Well hello, Candace Owens. 

We meet again.

If you’ve been on the interwebs as of late, I’m sure you’ve heard about Lil Nas X’s brand new music video for his new song MONTERO (Call Me By Your Name). You may have seen snippets of it on Instagram, where his stans are showering him in praise.

Or perhaps you’ve seen conservative pundits like Ms. Owens losing their minds on Twitter.

For those of you playing the long game, here’s the sitch:

Grammy-Award winning artist Montero Hill — known as Lil Nas X — dropped the lead single to his debut studio album at the end of March. The openly gay singer-songwriter has touched on his sexuality in previous material, but this was really the first song he’s put out that fully embraces his queer experience. The song lyrics itself aren’t anything too provocative.

It’s really the music video.

Utilizing the biblical story of Adam and Eve, Lil Nas X uses the story as an allegory for coming out as gay in the eyes of Conservative Christians — that is, being tempted into sin and falling from grace. At the music video’s climax, Nas literally pole dances into hell, gives Satan a lap dance, and kills him before becoming the king of hell himself.

(He also promoted this new era by partnering with prank company MSCHF to sell Nike shoes with devil imagery and — the kicker — a drop of human blood in each).

For many non-Christians like me, this is all very, very amusing. However, many of his critics are pointing out things like, “promoting devil worship,” and, “raunchy, inappropriate, hypersexual behaviors,” and the classic, “Think of the Children!!!”

Ah yes, the children.

It’s worth noting that many of these detractors are holding his young audience against him. His breakout hit, Old Town Road, is primarily popular among kids and pre-teens, and as a result, they claim these are the people mostly tuning into and watching this, “satanic, horrific new video.”

Here’s the thing, Candace. 

Artists should not be forced to cater to their demographics. Like Miley Cyrus before him, Lil Nas X may have started his fame with younger fans, but that does not mean he has to make music for kids. If anything, parents care that much about what media their kids consume, they should pay more attention to it.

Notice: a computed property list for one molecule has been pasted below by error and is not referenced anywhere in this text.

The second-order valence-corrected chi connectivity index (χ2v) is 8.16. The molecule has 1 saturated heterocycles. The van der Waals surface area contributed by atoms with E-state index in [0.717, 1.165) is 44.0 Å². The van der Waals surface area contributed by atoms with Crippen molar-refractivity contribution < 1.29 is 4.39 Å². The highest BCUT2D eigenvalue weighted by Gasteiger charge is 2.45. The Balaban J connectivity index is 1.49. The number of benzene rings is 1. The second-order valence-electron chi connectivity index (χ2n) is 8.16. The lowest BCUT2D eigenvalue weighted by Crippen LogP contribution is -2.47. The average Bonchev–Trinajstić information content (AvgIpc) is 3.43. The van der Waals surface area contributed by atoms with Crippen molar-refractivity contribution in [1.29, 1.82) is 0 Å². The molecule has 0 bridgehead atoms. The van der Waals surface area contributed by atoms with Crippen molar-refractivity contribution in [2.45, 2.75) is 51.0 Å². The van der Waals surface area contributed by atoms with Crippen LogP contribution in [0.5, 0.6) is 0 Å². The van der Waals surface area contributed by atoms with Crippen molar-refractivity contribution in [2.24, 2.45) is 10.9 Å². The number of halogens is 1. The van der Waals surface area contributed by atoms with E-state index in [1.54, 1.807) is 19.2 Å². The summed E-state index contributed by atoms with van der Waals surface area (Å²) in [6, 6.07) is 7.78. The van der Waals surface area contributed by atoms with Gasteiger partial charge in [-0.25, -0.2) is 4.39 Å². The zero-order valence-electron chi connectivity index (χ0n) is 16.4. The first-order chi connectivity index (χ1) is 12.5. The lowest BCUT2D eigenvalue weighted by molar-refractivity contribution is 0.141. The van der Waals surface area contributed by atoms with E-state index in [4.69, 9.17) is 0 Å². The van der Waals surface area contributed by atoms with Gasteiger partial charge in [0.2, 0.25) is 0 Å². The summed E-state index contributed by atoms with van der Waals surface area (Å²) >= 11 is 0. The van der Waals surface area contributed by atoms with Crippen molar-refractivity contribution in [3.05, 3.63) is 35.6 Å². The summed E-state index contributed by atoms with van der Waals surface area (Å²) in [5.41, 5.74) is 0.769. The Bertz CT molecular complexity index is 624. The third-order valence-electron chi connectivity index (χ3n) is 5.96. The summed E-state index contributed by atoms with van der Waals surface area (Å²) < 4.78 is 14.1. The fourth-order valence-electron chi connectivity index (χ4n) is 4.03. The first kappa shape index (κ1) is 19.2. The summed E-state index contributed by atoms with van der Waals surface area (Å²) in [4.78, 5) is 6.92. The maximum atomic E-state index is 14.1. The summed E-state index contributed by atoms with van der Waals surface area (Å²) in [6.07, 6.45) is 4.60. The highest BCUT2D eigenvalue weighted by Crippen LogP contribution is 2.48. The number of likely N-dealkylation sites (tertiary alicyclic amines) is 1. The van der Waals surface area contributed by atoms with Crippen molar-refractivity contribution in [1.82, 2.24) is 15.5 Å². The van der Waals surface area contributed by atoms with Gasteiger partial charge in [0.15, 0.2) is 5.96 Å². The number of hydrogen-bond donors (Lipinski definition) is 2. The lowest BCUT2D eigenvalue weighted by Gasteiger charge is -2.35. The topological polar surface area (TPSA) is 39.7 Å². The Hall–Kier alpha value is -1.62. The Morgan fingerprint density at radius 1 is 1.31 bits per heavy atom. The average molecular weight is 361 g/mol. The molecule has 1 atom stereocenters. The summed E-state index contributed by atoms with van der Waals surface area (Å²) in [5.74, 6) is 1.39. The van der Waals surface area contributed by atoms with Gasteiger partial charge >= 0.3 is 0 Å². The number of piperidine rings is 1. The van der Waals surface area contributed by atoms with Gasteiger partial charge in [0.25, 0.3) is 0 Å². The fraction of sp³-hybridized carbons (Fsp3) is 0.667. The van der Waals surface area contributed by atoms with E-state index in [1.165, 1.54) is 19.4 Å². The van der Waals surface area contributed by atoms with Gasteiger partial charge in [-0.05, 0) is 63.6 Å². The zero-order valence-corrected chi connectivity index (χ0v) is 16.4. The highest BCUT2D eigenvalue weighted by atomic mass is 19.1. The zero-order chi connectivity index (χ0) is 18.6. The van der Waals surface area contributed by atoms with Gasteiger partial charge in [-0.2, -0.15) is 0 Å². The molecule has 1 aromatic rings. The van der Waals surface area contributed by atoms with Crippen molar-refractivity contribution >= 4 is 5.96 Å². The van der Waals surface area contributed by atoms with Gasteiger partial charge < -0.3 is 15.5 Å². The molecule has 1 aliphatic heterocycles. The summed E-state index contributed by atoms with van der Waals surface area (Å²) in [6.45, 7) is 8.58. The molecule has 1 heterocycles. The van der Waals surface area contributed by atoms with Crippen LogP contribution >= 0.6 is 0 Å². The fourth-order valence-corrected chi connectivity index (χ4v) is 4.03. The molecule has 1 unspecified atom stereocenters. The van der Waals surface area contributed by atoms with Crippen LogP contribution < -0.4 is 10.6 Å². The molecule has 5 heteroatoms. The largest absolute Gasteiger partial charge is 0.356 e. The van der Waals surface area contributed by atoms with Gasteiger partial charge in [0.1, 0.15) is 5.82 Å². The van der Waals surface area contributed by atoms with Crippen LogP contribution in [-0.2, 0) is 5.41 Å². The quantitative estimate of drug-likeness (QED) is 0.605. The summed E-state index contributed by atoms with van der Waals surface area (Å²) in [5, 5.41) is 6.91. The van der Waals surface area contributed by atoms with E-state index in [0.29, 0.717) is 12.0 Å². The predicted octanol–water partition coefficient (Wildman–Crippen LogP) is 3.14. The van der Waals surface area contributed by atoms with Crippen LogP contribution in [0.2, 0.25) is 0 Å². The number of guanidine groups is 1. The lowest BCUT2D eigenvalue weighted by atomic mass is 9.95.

Artists are entitled to make art. Plain and simple.

Montero (Call Me By Your Name) is art. The use of biblical and satanic imagery to reclaim the coming out narrative and one's own queerness is brilliant. For so long, queer people like Lil Nas and I have been told that we’re going to hell because of who we love. To take that back? It’s empowering.

Nas X’s music video makes me feel seen in a visceral, all-powerful way. The way he has been handling the slander — the homophobia, the racism — from his opponents completely unbothered is the peak of what we in the business call, “taking the high road.” I love it.

And mind you, Lil Nas X would not be getting this level of scrutiny and “valid criticism” if he wasn’t gay. Sure, a straight man could do it, and they’d just get a slap on the wrist. Because he is visibly performing pride in tangent to satanic imagery, all the claws are coming out.

TL;DR, Montero’s artistic use of satanic and biblical imagery is a bold, beautiful reclamation. Rather than condemn, we should celebrate and honor (what I think is) another step forward for the representation of queerness in the world.

Long may he reign.

Alexander Prevost is a staff writer. Follow him on Twitter: @Alexanderprvst. 

Alexander Prevost is a staff writer for the Gonzaga Bulletin. He is passionate about writing, politics, and music.

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